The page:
How many people does it take to get a guy hiding behind a tree? One, if you're a good shot , Two if you're smart. Effective crossfire is achieved by creating several angles of fire forcing your opponent to move himself into a vulnerable position. Don't only shoot straight ahead of you shoot at an angle across the field. Work in teams. Identify a target then work on getting him out. He can't shoot at two people at once.
Have your teammate move to a better position and create another angle of fire. When he moves and he will, he's yours. If he doesn't move, then you only have to keep his head down until someone else can get a bead on him. Make sure everyone knows what your shooting at and call out positions that might not be notices.
Working in this way will help you coordinate your fire so that you can create a weak point in that line. Again, it's that simple- identify targets, then work together.
4) BREAKING THE SKIRMISH LINE
Move down the field in a single file line, one behind the other. Stay at least two arms lengths away from the guy in front of you. Nothing matters but moving forward.
Watch the pointman. If he stops you stop. be patient. If your opponent is in front of you he will only see the pointman first. Watch for ambushes but don't get fixated on them. Very few people have the patience to complete a successful ambush.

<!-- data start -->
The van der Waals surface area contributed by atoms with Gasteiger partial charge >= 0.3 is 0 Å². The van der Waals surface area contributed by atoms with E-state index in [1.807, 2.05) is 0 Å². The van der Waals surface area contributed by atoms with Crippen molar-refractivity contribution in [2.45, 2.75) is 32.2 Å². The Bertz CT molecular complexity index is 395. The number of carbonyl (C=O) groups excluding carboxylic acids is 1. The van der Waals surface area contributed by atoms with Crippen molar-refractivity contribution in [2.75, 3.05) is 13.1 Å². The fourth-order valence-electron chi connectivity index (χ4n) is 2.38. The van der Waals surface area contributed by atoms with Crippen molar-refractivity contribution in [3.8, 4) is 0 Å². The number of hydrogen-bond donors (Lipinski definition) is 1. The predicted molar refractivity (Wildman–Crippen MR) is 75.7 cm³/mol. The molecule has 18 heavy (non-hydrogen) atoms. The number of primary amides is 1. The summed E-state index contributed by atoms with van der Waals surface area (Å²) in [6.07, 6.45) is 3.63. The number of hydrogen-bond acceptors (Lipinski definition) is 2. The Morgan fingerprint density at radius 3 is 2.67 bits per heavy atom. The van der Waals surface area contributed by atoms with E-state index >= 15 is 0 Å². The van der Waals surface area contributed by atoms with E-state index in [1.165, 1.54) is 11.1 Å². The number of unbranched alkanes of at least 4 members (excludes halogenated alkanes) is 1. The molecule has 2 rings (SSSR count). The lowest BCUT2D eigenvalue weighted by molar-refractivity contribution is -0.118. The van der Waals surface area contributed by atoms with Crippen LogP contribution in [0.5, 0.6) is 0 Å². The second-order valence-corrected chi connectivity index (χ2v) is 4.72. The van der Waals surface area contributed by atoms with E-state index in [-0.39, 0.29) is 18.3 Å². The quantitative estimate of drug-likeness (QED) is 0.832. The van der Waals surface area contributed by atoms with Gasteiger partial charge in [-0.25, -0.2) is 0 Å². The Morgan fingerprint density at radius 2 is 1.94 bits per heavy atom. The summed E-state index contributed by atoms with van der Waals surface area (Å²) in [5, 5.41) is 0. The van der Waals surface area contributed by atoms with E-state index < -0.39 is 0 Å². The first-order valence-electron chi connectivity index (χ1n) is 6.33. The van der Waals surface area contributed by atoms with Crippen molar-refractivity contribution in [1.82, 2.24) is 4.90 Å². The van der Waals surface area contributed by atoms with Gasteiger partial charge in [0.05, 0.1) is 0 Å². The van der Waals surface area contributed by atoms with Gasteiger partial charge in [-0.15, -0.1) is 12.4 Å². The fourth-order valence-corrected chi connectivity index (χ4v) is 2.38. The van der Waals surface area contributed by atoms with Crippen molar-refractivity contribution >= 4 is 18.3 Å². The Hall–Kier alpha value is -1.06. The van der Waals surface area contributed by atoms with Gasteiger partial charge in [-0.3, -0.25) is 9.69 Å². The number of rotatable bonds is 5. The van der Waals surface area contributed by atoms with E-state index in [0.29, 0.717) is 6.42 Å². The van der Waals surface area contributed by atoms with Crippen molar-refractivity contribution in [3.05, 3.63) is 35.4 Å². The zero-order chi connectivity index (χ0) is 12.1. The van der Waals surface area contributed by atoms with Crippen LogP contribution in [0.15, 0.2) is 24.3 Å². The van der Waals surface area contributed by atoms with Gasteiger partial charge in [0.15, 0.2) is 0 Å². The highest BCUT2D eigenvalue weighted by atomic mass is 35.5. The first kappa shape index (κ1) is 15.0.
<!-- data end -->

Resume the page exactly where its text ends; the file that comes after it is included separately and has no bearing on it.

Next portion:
When the pointman makes contact, then you will move on-line. In other words form a skirmish line to the left or right depending on the pointmans signal. The trick here is to come up on-line aggressively, firing and moving. The idea is to attack at an angle as opposed to head on confrontation. Your opponent may have already found a good defensive position. Chances are he is behind a good cover. Never run straight in the direction their guns are already pointed.
You want to force them to turn in your direction away form their cover. This should have a somewhat disorienting effect on them. It's important that you always move forward. A moving target is more hard to hit than a stationary one.
As you eliminate forward positions, begin to move into those spots. Then gradually begin to move laterally across their front. By now you should have momentum. Now is not the time to be bashful. Call out the positions to your teammates. Make sure each position is secure before moving up.
Once you've built some momentum, you may find yourself closing with them very quickly. Don't expose yourself needlessly. At this range it's hard to miss. You are essentially firing and maneuvering. Pick the position you want to move to first then move to it. Signal to your teammate that you're moving up so he can take your position once it's vacant. These types of tactics are devastating when used by a group.
Skirmishes stall when there is no movement. Once both sides decide to settle down and trade shots, the action is aver. Taking the initiative with an aggressive action automatically gives you the psychological and tactical edge.
PLAY LIKE AN ANIMAL